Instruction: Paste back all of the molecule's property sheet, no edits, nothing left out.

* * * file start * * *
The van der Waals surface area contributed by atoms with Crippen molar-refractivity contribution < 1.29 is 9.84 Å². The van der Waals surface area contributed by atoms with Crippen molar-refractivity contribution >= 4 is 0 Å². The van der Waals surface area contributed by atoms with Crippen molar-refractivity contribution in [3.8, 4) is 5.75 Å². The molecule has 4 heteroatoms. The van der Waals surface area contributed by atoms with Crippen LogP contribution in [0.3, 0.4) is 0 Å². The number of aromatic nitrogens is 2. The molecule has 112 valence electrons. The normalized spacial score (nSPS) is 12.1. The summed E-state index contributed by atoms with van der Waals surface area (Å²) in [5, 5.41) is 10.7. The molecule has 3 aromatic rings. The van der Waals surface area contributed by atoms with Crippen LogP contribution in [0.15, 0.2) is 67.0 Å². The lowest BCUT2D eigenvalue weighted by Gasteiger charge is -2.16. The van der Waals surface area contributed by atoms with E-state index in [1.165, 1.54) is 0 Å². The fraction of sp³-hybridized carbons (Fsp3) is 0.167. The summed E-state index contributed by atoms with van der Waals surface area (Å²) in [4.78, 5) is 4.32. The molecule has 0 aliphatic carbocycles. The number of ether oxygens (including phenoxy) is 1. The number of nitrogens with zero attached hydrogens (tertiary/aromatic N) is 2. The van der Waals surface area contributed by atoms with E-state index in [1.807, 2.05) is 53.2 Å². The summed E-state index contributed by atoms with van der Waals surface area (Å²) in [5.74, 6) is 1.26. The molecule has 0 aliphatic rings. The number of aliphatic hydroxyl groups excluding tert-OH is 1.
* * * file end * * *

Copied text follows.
The van der Waals surface area contributed by atoms with Crippen molar-refractivity contribution < 1.29 is 9.84 Å². The van der Waals surface area contributed by atoms with Crippen molar-refractivity contribution >= 4 is 0 Å². The van der Waals surface area contributed by atoms with Crippen molar-refractivity contribution in [3.8, 4) is 5.75 Å². The molecule has 4 heteroatoms. The van der Waals surface area contributed by atoms with Crippen LogP contribution in [0.3, 0.4) is 0 Å². The number of aromatic nitrogens is 2. The molecule has 112 valence electrons. The normalized spacial score (nSPS) is 12.1. The summed E-state index contributed by atoms with van der Waals surface area (Å²) in [5, 5.41) is 10.7. The molecule has 3 aromatic rings. The van der Waals surface area contributed by atoms with Crippen LogP contribution in [0.15, 0.2) is 67.0 Å². The lowest BCUT2D eigenvalue weighted by Gasteiger charge is -2.16. The van der Waals surface area contributed by atoms with E-state index in [1.165, 1.54) is 0 Å². The fraction of sp³-hybridized carbons (Fsp3) is 0.167. The summed E-state index contributed by atoms with van der Waals surface area (Å²) in [4.78, 5) is 4.32. The molecule has 0 aliphatic carbocycles. The number of ether oxygens (including phenoxy) is 1. The number of nitrogens with zero attached hydrogens (tertiary/aromatic N) is 2. The van der Waals surface area contributed by atoms with E-state index in [1.807, 2.05) is 53.2 Å². The summed E-state index contributed by atoms with van der Waals surface area (Å²) in [5.74, 6) is 1.26. The molecule has 0 aliphatic rings. The number of aliphatic hydroxyl groups excluding tert-OH is 1.